Adding Motion Blur to Subjects

20 seconds on a windy day
Image by jean francoeur

For a fun twist on “freezing the action,” an ND filter allows you to softly blur your subjects for an artistic effect. Capturing gently blurred subjects, such as dancers, ice skaters, a bird in flight, trees blowing in the wind, or other moving subjects can make for some unique images.

Capturing Intentional Camera Shake

Long Exposure Walk On The Bay at Sunset
Image by James Loesch

While camera shake is usually unwanted in images, using Intentional Camera Shake (or ICM) can result in some artistic, somewhat abstract images. An ND filter will allow you to keep the shutter open for longer while you pan your camera, allowing you to make deliberate movements.

Photographing Fireworks

Docklands Fireworks
Image by Scott Cresswell

Another popular use of an ND filters is capturing very bright subjects, such as fireworks at night. An ND filter makes it possible to capture fireworks that are brighter, and more pronounced. Many firework photographers prefer a ND 0.9 filter.

Reducing Depth of Field in Bright Light

2013:06:24-19:35:45
Image by Josef Wells

Using a wide aperture lens can result in beautiful images with a shallow depth of field, and lots of beautiful blurred background bokeh. But on a bright sunny day, the amount of light that a wide aperture lets in can result in overexposed images. Using an ND filter allows you to use that wide aperture on a bright day, allowing you to get the results that you’re after: an in-focus subject and lots of beautifully blurred background.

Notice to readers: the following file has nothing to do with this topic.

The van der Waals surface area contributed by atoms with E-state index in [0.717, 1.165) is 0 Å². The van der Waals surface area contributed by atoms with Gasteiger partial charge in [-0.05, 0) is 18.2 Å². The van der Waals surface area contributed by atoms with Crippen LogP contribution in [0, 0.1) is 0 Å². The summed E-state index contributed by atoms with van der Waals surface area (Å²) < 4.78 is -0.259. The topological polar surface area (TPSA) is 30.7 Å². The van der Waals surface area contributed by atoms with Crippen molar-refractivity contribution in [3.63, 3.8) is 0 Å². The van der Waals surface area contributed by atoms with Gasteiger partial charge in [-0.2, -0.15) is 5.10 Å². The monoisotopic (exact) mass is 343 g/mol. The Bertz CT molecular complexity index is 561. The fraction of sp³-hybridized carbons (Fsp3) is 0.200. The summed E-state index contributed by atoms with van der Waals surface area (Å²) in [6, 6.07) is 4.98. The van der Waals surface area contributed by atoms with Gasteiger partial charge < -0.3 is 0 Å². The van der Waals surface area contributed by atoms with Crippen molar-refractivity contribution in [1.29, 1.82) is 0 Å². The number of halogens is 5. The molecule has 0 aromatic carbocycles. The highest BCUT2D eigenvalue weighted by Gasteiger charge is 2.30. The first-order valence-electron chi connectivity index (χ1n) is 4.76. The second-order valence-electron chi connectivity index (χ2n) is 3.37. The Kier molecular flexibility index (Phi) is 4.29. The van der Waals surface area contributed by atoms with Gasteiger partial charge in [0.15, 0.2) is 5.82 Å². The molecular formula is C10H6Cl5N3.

To Balance the Exposure in the Foreground and Background

Garður Sunset
Image by Hafsteinn Robertsson

In landscape photography, the foreground and the sky often require different exposure settings. While you can get the results you’re after by shooting several images and stitching them together as an HDR image in post processing, using a graduated ND filter can save you time later on by allowing you to balance the exposures while composing your shot to properly expose for both land and sky.

Reduce the Visibility of Moving Objects

The Ghosts of Lime Street
Image by SPDP

Finally, an ND filter can also be used to remove, or reduce the visibility of moving objects in your images. This can be done by using a long exposure and a tripod, which will render moving people that walk through your frame, as ghostlike, or even invisible. This trick is often used by photographers to remove people from their shots, and works especially well when photographing architecture, town centers, or other busy areas.

Tips for Using Your ND Filter

Use a Tripod: In most cases, when you’re working with slow shutter speeds you’ll want to bring along a tripod to prevent camera shake. You’ll also want to use a remote shutter release, or set the self-timer on your camera.

Shoot in Raw: Shooting in RAW is always a good idea, especially when using an ND filter. Sometimes cheaper filters may leave a color cast on your images, and you’ll want to be able to adjust the white balance in post processing.

Having an ND filter can be a great piece of kit for your camera bag. Not only is it small and compact – meaning you’ll be more likely to carry it with you – it will also greatly enhance your photo opportunities; allowing you to capture some unique and exciting long-exposure images.

Do you use an ND filter? I’d love to hear your tips & tricks! Feel free to share them with us on Twitter or Facebook.